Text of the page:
What happened in Paris is a tragedy. Pure and simple. There aren’t “ifs” or “buts” about it. The people who committed these acts of terror, in the name of a poisonous religious and political philosophy, did so well aware of what they were doing. Although it was a monstrous act, these were not “monsters”; they were people, flesh and blood creatures, who deliberately chose to murder innocent civilians.
Whatever you might have to say about ISIS (for example, that they are a direct result of the US-lead coalition’s quagmire in Iraq and the subsequent power vacuum) says nothing about the fact that they murdered civilians. While there are indeed contexts to understand terrorism and insurgency, those contexts cannot be used as a pretext for the massacres. What they did is horrible, and they deserve to be punished.
Even though for many the events in France are the first glimpse of what ISIS does, people in the Middle East are all too familiar with their methods. As a matter of fact, the day before the attacks on Paris, Beirut, the capital of Lebanon, was the site of another ISIS attack, and which took the lives of 40 people. Despite also being innocent civilians, their deaths did not really make it into the front pages, nor did Facebook offer you the chance to have a tacky overlay of a Lebanese flag on top of your profile picture.
Although this could be explained by the fact that the Paris death toll was larger than that of Beirut, this does not explain why the massacre in Nigeria of over 2,000 people by Boko Haram, part of ISIS, or the murder of 146 people in Syria, also by ISIS, went under the radar. In the West we have come to accept that death is something that happens over there, so that while their deaths are mere footnotes in history, our deaths deserve their own chapter. We are all equal, true, but, in the immortal words of Orwell’s Animal Farm, “some are more equal than others.”
It’s part of the hypocrisy that we have regarding terror and liberty. What happens to the rest is “business as usual”, while what happens to us is terrorism. Our allies are “freedom fighters,” and their allies are terrorists.
It’s this kind of hypocrisy that scares me.
The so-called “war on terror” that came as a direct result of the 9/11 attacks has brought as one of its many consequences, the increasing encroachment of our civil liberties. From having to undergo sexual assault to get on a plane, to see that, as in the case of Varg Vikernes, speech alone can get you arrested without charges for “being the kind of person” who could commit an act of terror, to seeing the extrajudicial murder of a country’s own citizens accepted as a reasonable method, the fight against terrorism has been appropriated by governments who seek to expand their power.
“Many governments, including the US, instituted measures to discipline the domestic population and to carry forward unpopular measures under the guise of ‘combating terror,’ exploiting the atmosphere of fear and the demand for ‘patriotism’—which in practice means: ‘You shut up and I’ll pursue my own agenda relentlessly.’”
This is what, in all likelihood, will come as a result of the Paris attacks, and what we must fiercely oppose. We will see governments increase their power arguing that they need it in order to combat terrorism. They will use these attacks to justify continuing to eavesdrop on our conversations, to arrest people without charges, to criminalize dissent (if not in the law, at least in practice). All in the name of keeping us safe.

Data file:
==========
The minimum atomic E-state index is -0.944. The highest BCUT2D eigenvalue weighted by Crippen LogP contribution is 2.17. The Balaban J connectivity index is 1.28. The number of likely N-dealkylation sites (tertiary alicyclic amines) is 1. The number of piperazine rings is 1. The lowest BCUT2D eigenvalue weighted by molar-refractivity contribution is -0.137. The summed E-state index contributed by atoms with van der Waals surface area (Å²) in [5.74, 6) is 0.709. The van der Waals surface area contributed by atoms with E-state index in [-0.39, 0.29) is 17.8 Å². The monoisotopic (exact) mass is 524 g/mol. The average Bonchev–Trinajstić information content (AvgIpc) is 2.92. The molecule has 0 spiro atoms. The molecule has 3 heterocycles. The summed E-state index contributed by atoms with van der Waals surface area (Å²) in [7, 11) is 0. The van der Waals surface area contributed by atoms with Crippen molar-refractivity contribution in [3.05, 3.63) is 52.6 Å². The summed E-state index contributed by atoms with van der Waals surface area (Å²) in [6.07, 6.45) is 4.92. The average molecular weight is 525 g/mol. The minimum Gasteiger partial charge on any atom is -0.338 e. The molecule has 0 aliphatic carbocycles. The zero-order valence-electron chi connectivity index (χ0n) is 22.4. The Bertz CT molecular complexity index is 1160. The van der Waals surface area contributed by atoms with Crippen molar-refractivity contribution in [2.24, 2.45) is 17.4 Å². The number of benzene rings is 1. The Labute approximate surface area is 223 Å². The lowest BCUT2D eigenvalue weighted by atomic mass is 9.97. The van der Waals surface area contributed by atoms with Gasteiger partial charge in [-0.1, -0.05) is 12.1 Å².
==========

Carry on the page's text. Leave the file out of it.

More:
We are already seeing the first examples of this, as US officials are laying blame on Edward Snowden for the attacks, falsely arguing that his revelations somehow tipped ISIS off about the fact that they were being spied on. That’s right, they’re trying to say that if it wasn’t for Snowden ISIS wouldn’t even know that the US and their allies were trying to see what they were up to. Earlier this year the Canadian government did the same, when they tried to use the murder of Canadian soldiers as an excuse to seek the increase of governmental powers against their citizens; now, after the Paris attacks, British security services demand extra powers to “intercept and disrupt plots.”
The problem about this continuous demands for more power is that they do not work against our enemies, but only against us.
With the available tools, French authorities already knew three of the attackers that participated in the Paris massacre. They clearly had the tools to find and locate these people; it was only their negligence and stupidity that let them get away with it. As Glenn Greenwald mentioned,
“So when they fail in their ostensible duty, and people die because of that failure, it’s a natural instinct to blame others: Don’t look to us; it’s Snowden’s fault, or the fault of Apple, or the fault of journalists, or the fault of encryption designers, or anyone’s fault other than ours. If you’re a security agency after a successful Terror attack, you want everyone looking elsewhere, finding all sorts of culprits other than those responsible for stopping such attacks.”
Our commitment to freedom and liberty is really tested in the most difficult moments. While the deaths of those innocent victims cannot be undone, we can make sure we don’t allow their memories to be tainted by our voluntary surrender. What terrorists want is, by means of terror, to change our way of life, to make us surrender the values that we hold dearest. Governments will always seek more power and, with their siren songs, will always try to lead us to our total surrender and submission.
Our liberties will not be taken away from us all at once. It will always be done little by little. Our freedom won’t end with a bang, but with a whimper.
And only we can stop it.